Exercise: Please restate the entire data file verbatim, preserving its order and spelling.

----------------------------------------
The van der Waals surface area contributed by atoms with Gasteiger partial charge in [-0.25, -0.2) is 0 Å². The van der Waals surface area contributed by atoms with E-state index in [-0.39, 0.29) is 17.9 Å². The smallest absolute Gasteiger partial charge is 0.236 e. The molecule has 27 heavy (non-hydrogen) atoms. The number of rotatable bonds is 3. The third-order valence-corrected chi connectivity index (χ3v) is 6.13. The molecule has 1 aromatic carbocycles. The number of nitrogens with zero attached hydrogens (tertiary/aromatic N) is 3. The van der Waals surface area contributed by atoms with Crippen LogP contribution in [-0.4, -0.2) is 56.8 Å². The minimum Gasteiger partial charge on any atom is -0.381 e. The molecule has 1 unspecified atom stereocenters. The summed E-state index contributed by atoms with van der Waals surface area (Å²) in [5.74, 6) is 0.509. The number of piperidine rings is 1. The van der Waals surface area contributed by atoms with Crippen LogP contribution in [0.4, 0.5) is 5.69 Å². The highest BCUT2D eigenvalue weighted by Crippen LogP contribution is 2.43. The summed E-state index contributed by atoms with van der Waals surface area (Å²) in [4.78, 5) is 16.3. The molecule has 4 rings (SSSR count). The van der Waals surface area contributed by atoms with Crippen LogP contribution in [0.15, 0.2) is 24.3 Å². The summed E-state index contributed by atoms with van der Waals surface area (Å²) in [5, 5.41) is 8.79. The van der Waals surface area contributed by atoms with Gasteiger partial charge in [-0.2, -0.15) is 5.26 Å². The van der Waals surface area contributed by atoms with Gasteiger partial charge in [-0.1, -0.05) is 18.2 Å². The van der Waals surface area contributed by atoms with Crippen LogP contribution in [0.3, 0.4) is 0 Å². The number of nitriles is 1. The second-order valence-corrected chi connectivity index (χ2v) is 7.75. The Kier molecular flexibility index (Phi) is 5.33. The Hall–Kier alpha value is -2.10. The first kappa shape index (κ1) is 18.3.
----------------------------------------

The van der Waals surface area contributed by atoms with Gasteiger partial charge in [-0.25, -0.2) is 0 Å². The van der Waals surface area contributed by atoms with E-state index in [-0.39, 0.29) is 17.9 Å². The smallest absolute Gasteiger partial charge is 0.236 e. The molecule has 27 heavy (non-hydrogen) atoms. The number of rotatable bonds is 3. The third-order valence-corrected chi connectivity index (χ3v) is 6.13. The molecule has 1 aromatic carbocycles. The number of nitrogens with zero attached hydrogens (tertiary/aromatic N) is 3. The van der Waals surface area contributed by atoms with Crippen LogP contribution in [-0.4, -0.2) is 56.8 Å². The minimum Gasteiger partial charge on any atom is -0.381 e. The molecule has 1 unspecified atom stereocenters. The summed E-state index contributed by atoms with van der Waals surface area (Å²) in [5.74, 6) is 0.509. The number of piperidine rings is 1. The van der Waals surface area contributed by atoms with Crippen LogP contribution in [0.4, 0.5) is 5.69 Å². The highest BCUT2D eigenvalue weighted by Crippen LogP contribution is 2.43. The summed E-state index contributed by atoms with van der Waals surface area (Å²) in [4.78, 5) is 16.3. The molecule has 4 rings (SSSR count). The van der Waals surface area contributed by atoms with Crippen LogP contribution in [0.15, 0.2) is 24.3 Å². The summed E-state index contributed by atoms with van der Waals surface area (Å²) in [5, 5.41) is 8.79. The van der Waals surface area contributed by atoms with Gasteiger partial charge in [-0.2, -0.15) is 5.26 Å². The van der Waals surface area contributed by atoms with Gasteiger partial charge in [-0.1, -0.05) is 18.2 Å². The van der Waals surface area contributed by atoms with Crippen LogP contribution in [0.3, 0.4) is 0 Å². The number of nitriles is 1. The second-order valence-corrected chi connectivity index (χ2v) is 7.75. The Kier molecular flexibility index (Phi) is 5.33. The Hall–Kier alpha value is -2.10. The first kappa shape index (κ1) is 18.3.